“Yields on Treasury securities declined this week in response to investor concerns about events in Greece and China,” said Freddie Mac chief economist Sean Becketti.
“Overseas volatility is likely to persist for some time, providing some restraint on potential U.S. rate increases,” he added. “In addition, the minutes of the June meeting of the Federal Open Market Committee suggest the Federal Reserve will proceed cautiously — monitoring events both overseas and in the U.S. to ascertain the appropriate moment to begin raising short-term interest rates. As a result, mortgage rates may remain in the neighborhood of 4 percent for a while.”
The International Monetary Fund says it would like to see “a gradual path of policy rate increases starting in the first half of 2016.”
Translation: No interest rate hikes from the Fed in 2015, please.
Higher U.S. interest rates, explains the IMF, could lead to “continued weakening of growth in the rest of the world could suppress U.S. exports and investment in tradable sectors. Weaker global growth or a pronounced China slowdown, alongside a stronger dollar, would also weaken profits of U.S. multinationals and could trigger a re-pricing of equity valuations (with the attendant harm to U.S. consumption via wealth effects). Finally, risks from Russia/Ukraine, Greece or the Middle East represent an unpredictable wild card with negative, but difficult to quantify, effects for the U.S.”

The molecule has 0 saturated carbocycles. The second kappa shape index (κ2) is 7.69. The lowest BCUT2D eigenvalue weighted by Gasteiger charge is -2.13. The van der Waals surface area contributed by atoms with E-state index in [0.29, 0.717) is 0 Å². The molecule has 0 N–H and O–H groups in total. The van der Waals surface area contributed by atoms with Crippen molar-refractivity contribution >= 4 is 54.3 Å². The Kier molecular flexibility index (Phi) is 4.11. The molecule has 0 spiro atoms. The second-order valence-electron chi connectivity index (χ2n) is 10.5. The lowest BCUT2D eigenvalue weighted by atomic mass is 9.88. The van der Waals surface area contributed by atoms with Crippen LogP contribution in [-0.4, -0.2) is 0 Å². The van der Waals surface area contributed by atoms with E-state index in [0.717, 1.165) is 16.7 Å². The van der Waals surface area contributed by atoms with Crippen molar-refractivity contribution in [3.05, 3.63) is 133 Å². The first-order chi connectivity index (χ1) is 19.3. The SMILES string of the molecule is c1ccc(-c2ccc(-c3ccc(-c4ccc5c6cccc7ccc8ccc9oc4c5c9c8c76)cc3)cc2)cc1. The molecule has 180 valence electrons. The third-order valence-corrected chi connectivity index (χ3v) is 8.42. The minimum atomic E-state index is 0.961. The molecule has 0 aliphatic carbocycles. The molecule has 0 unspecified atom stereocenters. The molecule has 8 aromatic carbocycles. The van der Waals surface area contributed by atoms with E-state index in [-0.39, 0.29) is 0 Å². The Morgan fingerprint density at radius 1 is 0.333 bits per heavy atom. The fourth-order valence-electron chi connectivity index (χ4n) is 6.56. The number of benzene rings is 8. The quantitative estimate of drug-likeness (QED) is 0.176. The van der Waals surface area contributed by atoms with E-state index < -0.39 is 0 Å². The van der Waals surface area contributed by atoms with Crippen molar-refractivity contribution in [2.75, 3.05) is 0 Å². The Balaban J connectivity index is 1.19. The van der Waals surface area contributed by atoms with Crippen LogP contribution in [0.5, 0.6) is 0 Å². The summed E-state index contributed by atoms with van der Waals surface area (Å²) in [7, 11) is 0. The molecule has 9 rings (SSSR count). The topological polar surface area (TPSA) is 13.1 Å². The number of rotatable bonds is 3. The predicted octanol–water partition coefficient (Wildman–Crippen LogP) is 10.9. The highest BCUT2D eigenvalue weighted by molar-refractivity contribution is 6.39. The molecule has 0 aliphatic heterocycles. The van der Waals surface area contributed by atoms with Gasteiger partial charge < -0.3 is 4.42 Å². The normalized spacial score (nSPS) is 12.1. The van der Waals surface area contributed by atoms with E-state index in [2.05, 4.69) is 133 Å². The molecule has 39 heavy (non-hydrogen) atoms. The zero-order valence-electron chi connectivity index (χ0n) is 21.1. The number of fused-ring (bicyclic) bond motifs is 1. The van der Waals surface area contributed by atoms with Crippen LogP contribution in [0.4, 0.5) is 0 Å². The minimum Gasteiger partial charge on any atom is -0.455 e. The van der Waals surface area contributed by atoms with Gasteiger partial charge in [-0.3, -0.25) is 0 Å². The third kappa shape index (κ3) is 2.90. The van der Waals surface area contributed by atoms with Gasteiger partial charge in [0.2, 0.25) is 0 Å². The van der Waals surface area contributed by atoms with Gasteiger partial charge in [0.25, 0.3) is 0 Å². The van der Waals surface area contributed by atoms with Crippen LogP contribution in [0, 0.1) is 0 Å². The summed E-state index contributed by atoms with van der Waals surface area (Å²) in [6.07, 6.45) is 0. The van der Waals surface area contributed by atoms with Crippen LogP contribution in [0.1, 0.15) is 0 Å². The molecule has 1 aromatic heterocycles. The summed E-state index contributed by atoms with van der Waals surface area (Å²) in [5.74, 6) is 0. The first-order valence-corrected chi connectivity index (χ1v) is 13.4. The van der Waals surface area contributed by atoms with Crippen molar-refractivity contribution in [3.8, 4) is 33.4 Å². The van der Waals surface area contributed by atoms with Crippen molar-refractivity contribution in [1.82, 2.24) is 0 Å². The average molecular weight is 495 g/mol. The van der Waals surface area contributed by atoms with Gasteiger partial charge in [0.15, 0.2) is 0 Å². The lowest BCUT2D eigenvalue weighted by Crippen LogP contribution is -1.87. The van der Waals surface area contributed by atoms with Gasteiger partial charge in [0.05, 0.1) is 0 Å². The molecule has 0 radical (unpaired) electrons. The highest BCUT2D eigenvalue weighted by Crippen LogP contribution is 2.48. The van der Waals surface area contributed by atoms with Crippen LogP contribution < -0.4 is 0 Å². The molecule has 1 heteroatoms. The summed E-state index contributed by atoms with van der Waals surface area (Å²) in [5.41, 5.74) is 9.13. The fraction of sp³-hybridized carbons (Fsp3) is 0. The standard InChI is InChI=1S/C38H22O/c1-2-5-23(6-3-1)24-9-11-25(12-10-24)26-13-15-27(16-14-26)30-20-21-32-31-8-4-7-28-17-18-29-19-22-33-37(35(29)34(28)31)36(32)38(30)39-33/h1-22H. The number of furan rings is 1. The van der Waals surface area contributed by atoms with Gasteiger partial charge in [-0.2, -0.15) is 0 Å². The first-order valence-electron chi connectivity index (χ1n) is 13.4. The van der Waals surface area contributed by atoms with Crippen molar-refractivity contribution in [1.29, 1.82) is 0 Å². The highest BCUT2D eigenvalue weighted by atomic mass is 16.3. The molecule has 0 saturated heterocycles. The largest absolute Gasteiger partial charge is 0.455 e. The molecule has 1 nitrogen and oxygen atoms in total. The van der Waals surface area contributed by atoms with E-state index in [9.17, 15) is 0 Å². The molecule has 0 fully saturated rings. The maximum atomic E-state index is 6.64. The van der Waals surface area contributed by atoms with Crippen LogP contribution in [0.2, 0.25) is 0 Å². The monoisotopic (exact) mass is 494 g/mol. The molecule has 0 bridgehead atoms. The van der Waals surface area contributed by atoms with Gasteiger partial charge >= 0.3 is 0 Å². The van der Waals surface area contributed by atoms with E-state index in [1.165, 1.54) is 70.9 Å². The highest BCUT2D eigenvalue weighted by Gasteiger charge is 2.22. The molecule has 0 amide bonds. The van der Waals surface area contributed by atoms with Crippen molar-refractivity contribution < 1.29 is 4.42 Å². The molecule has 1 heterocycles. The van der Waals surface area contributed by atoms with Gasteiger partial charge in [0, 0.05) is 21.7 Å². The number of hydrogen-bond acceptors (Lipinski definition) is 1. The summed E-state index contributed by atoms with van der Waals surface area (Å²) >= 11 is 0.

It’s hard to imagine that government officials feel any differently — especially with elections looming ahead. The U.S. federal debt amounts to $18.3 trillion dollars. If rates rise the budget will suddenly face huge new expenses and the deficit will soar — not good campaign news for political incumbents of either party.
To make matters more complex, global debt is rising. A new study by the McKinsey Global Institute estimates that debt worldwide has increased by $57 trillion since the mortgage meltdown.
“By borrowing another $57 trillion since 2008 and pushing interest rates down to zero and below, the (formerly) rich countries are now living in an ‘all news is bad news’ world,” says John Rubino at DollarCollapse.com.